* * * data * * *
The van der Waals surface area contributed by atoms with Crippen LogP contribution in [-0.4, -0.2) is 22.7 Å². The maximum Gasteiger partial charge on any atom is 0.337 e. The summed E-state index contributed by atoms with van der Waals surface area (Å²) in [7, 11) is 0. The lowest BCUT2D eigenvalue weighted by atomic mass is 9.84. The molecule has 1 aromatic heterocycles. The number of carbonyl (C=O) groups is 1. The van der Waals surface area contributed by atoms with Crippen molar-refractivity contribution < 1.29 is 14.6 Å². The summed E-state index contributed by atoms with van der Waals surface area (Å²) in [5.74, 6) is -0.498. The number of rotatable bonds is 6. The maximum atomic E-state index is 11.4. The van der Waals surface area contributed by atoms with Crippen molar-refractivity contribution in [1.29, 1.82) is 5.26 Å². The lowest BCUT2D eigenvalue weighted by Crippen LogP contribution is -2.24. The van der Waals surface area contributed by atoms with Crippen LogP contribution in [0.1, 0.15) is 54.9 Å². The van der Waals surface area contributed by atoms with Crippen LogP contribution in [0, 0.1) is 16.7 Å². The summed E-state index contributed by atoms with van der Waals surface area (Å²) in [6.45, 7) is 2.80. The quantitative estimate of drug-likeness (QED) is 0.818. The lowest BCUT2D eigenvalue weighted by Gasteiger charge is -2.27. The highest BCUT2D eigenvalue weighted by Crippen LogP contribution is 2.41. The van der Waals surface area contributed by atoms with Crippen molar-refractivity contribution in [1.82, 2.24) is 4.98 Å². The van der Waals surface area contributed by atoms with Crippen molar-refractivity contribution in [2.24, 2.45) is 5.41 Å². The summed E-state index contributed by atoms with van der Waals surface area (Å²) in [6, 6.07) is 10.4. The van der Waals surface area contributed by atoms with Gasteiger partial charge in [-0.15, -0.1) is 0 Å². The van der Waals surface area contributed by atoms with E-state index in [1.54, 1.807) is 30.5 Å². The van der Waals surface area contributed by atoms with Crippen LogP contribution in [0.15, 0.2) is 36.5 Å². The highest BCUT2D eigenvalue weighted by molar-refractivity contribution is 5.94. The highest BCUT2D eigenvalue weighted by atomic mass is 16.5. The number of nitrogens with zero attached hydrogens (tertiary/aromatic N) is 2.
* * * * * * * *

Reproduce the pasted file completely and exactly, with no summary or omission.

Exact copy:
The van der Waals surface area contributed by atoms with Crippen LogP contribution in [-0.4, -0.2) is 22.7 Å². The maximum Gasteiger partial charge on any atom is 0.337 e. The summed E-state index contributed by atoms with van der Waals surface area (Å²) in [7, 11) is 0. The lowest BCUT2D eigenvalue weighted by atomic mass is 9.84. The molecule has 1 aromatic heterocycles. The number of carbonyl (C=O) groups is 1. The van der Waals surface area contributed by atoms with Crippen molar-refractivity contribution < 1.29 is 14.6 Å². The summed E-state index contributed by atoms with van der Waals surface area (Å²) in [5.74, 6) is -0.498. The number of rotatable bonds is 6. The maximum atomic E-state index is 11.4. The van der Waals surface area contributed by atoms with Crippen molar-refractivity contribution in [1.29, 1.82) is 5.26 Å². The lowest BCUT2D eigenvalue weighted by Crippen LogP contribution is -2.24. The van der Waals surface area contributed by atoms with Crippen LogP contribution in [0.1, 0.15) is 54.9 Å². The van der Waals surface area contributed by atoms with Crippen LogP contribution in [0, 0.1) is 16.7 Å². The summed E-state index contributed by atoms with van der Waals surface area (Å²) in [6.45, 7) is 2.80. The quantitative estimate of drug-likeness (QED) is 0.818. The lowest BCUT2D eigenvalue weighted by Gasteiger charge is -2.27. The highest BCUT2D eigenvalue weighted by Crippen LogP contribution is 2.41. The van der Waals surface area contributed by atoms with Crippen molar-refractivity contribution in [1.82, 2.24) is 4.98 Å². The van der Waals surface area contributed by atoms with Crippen molar-refractivity contribution in [2.24, 2.45) is 5.41 Å². The summed E-state index contributed by atoms with van der Waals surface area (Å²) in [6, 6.07) is 10.4. The van der Waals surface area contributed by atoms with Gasteiger partial charge in [-0.15, -0.1) is 0 Å². The van der Waals surface area contributed by atoms with E-state index in [1.54, 1.807) is 30.5 Å². The van der Waals surface area contributed by atoms with Crippen LogP contribution in [0.15, 0.2) is 36.5 Å². The highest BCUT2D eigenvalue weighted by molar-refractivity contribution is 5.94. The highest BCUT2D eigenvalue weighted by atomic mass is 16.5. The number of nitrogens with zero attached hydrogens (tertiary/aromatic N) is 2.